Crude Oil is, I believe, different to just about every other stock or commodity, because we 'know' it's peaking (now, soon) and even if not, ELM and global demand mean peak-lite is with us now. For those of us on TOD and others with a comprehension of Peak Oil, we are blessed with foresight and an ability to prepare. As many have pointed out, even if we're wrong, the lifestyle change that comes with preparation doesn't actually seem all that bad.

So - here am I - earned well over the past few years, spent most of it too unfortunately. Have a knowledge of peak oil, have a sense of responsibility to do what I can. Have a suspicion that perhaps the world really is in for a big fall. What can I do? Spent a fair bit of time thinking about that.

Risk an initial $15-20k on long term oil futures, good confidence that the price of oil will be going up. Futures are highly leveraged, so profit growth can be exponential if I'm right. Draw some profits away from big finance players and the oil industry, get my own position secure, and then focus on the long game - not just for me, but I'll find some like minded folk in NZ once I go back, folk with different and complimentary skills to my own.

As far as I can tell, the futures market is clean, and fairly safe in terms of potential systems-failures. The only 'flaw' when it comes to petroleum, is the markets resistance to accepting the reality of peak-oil, but people are sheep, even professional traders. There are off-market futures trades - but not available to small fry like me.

What the crude oil futures market can do for us, maybe, is provide a chance for some, and our families for those who have them, to jump out of the swirling waters. Some might say what right do WE have above others, well none - but no-one gains from choosing to do nothing, from refusing to prepare, from playing sheeple - why not choose to be one of the lucky ones instead?
Jaymax (cornucomer-doomopian)

Well, I'm jumping into this late since I'm in mid-pacific at late evenign to boot, but as a 'relatively poor' person for relatively noble reasons, who is doing his best to be a good planetary citizen, I've looked to "crude options" as a vehicle. I sold my first one prematurely in retrospect - a CLZ07 80 call, which would now be worth somewhat more.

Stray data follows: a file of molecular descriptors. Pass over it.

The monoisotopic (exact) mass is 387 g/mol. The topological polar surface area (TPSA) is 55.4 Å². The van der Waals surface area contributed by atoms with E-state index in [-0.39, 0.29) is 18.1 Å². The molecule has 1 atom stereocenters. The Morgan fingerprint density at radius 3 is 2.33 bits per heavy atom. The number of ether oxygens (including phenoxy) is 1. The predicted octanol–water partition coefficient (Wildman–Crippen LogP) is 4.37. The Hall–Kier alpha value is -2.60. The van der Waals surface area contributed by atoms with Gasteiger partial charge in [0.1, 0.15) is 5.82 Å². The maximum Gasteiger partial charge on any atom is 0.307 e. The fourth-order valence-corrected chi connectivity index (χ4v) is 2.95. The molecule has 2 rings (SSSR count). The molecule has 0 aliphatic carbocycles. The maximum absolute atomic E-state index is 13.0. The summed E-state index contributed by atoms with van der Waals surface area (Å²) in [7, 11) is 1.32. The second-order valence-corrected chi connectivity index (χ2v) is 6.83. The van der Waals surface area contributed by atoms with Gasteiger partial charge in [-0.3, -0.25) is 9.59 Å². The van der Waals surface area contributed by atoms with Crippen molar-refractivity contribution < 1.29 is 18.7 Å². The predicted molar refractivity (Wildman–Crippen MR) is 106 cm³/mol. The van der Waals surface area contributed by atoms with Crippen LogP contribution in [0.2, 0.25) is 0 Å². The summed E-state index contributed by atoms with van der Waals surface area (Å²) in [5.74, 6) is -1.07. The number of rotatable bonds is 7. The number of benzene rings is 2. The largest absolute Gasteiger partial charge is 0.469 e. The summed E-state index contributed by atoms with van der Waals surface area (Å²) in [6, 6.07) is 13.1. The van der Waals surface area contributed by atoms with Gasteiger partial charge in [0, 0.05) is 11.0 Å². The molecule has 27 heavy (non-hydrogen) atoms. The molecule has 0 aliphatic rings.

Not only do I find those useful and accessible - the one I'm referring to cost just $1300 - with options you can't lose more than you've invested, there is no margin call.

It's a bet against those who have assessed the world differently than I have. They may wind up with my money. But for me it's a hedge: a hedge against the many economic problems of fiscal collapse and higher energy prices. If I lose, it means that oil hasn't crashed badly yet; if I win, it will ameliorate part of the fiscal load on my family.

Near as I can tell it's as honorable as betting on a baseball game. Both sides think they're taking the smart end of the bet.

Seems to me that Jaymax was unfairly attacked here, and that's why I'm chiming in.

Thanks for taking the time to reply, Jaymax.

Your explanation helps me to understand a bit more about the commodities and futures trading.

Also, I appreciate that you are a human being doing what makes the most sense for you given the information at hand.

I am ambivalent about stocks, commodities, and futures because I do not understand then very well, and because my sense is that the entire investment and financial industry is, as I've noted above, riddled with corruption and fraud.

I think that big players try to rig the games for their own benefit, whether what they do is legal or ethical or not.

However, I understand that the markets can theoretically be beneficial.

Perhaps another source of my suspicion relates to the "Iron Triangle" hypothesis, and my sense that the supposedly objective "Free Market" actually screens out information that is vital for human well-being, simply because the market is biased toward the big players who dominate it. This can create blind spots that one can sail a super-tanker through.

Every culture has its blind spots. Our culture has a had a good time of it -- the weather has been mostly good for a few thousand years, and the resources have been abundant in many places. So our blind spots can cause huge problems because we've become giants on the earth.

I hope you do make it back to NZ and find some folks to help make a new culture with. Meanwhile, we should all keep talking with each other. It's a good learning experience!

Jaymax, you wrote:

So who is it who're holding the short positions, the other side of the contracts to sell oil in the future? I don't know - I'd guess some speculators, but mostly oil traders who don't believe in peak oil, who think locking in a sale at $90 is guaranteeing profit. I find it impossible to feel guilty about depriving the oil industry of profit, especially the elements who actively choose to ignore peak oil theory.

Now, by oil trader do you mean an individual or a company that actually takes delivery? If that is the case, then when thye have to pay more for a ton because they have to pay your profit, this is costing all retail users of oil products. Admittedly, the amount per gallon will be small, but over many gallons it will add up; perhaps I should not complain about having to donate to your well being [sort of self forced socialism], but I can see no benefit to me from this increased cost.